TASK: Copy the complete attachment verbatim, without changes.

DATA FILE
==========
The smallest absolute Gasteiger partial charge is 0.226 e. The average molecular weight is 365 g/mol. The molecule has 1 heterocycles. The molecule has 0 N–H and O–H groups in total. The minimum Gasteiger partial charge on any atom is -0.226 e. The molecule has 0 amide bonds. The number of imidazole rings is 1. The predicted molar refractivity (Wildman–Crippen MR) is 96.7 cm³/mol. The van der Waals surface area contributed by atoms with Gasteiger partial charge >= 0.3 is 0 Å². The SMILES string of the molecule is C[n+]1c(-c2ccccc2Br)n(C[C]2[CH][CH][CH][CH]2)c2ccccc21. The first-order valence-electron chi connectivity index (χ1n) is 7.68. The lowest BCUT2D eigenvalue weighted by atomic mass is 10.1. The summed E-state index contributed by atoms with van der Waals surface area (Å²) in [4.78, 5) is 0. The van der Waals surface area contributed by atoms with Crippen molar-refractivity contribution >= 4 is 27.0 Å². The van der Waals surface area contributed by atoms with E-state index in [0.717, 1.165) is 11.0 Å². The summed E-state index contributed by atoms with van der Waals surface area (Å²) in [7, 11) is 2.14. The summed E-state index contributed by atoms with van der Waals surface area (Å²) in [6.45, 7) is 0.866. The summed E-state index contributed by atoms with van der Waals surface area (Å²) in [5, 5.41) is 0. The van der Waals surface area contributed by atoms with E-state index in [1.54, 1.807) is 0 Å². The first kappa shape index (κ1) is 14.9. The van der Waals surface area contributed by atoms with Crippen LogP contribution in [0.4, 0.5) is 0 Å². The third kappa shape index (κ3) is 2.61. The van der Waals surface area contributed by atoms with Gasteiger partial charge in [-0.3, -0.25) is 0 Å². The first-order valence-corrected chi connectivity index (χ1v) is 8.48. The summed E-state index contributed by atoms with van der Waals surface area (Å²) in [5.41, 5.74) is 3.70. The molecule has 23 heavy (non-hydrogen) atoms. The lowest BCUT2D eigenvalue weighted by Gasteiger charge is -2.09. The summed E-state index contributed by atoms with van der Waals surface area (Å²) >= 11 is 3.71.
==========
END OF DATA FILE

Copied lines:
The smallest absolute Gasteiger partial charge is 0.226 e. The average molecular weight is 365 g/mol. The molecule has 1 heterocycles. The molecule has 0 N–H and O–H groups in total. The minimum Gasteiger partial charge on any atom is -0.226 e. The molecule has 0 amide bonds. The number of imidazole rings is 1. The predicted molar refractivity (Wildman–Crippen MR) is 96.7 cm³/mol. The van der Waals surface area contributed by atoms with Gasteiger partial charge >= 0.3 is 0 Å². The SMILES string of the molecule is C[n+]1c(-c2ccccc2Br)n(C[C]2[CH][CH][CH][CH]2)c2ccccc21. The first-order valence-electron chi connectivity index (χ1n) is 7.68. The lowest BCUT2D eigenvalue weighted by atomic mass is 10.1. The summed E-state index contributed by atoms with van der Waals surface area (Å²) in [4.78, 5) is 0. The van der Waals surface area contributed by atoms with Crippen molar-refractivity contribution >= 4 is 27.0 Å². The van der Waals surface area contributed by atoms with E-state index in [0.717, 1.165) is 11.0 Å². The summed E-state index contributed by atoms with van der Waals surface area (Å²) in [7, 11) is 2.14. The summed E-state index contributed by atoms with van der Waals surface area (Å²) in [6.45, 7) is 0.866. The summed E-state index contributed by atoms with van der Waals surface area (Å²) in [5, 5.41) is 0. The van der Waals surface area contributed by atoms with E-state index in [1.54, 1.807) is 0 Å². The first kappa shape index (κ1) is 14.9. The van der Waals surface area contributed by atoms with Crippen LogP contribution in [0.4, 0.5) is 0 Å². The third kappa shape index (κ3) is 2.61. The van der Waals surface area contributed by atoms with Gasteiger partial charge in [-0.3, -0.25) is 0 Å². The first-order valence-corrected chi connectivity index (χ1v) is 8.48. The summed E-state index contributed by atoms with van der Waals surface area (Å²) in [5.41, 5.74) is 3.70. The molecule has 23 heavy (non-hydrogen) atoms. The lowest BCUT2D eigenvalue weighted by Gasteiger charge is -2.09. The summed E-state index contributed by atoms with van der Waals surface area (Å²) >= 11 is 3.71.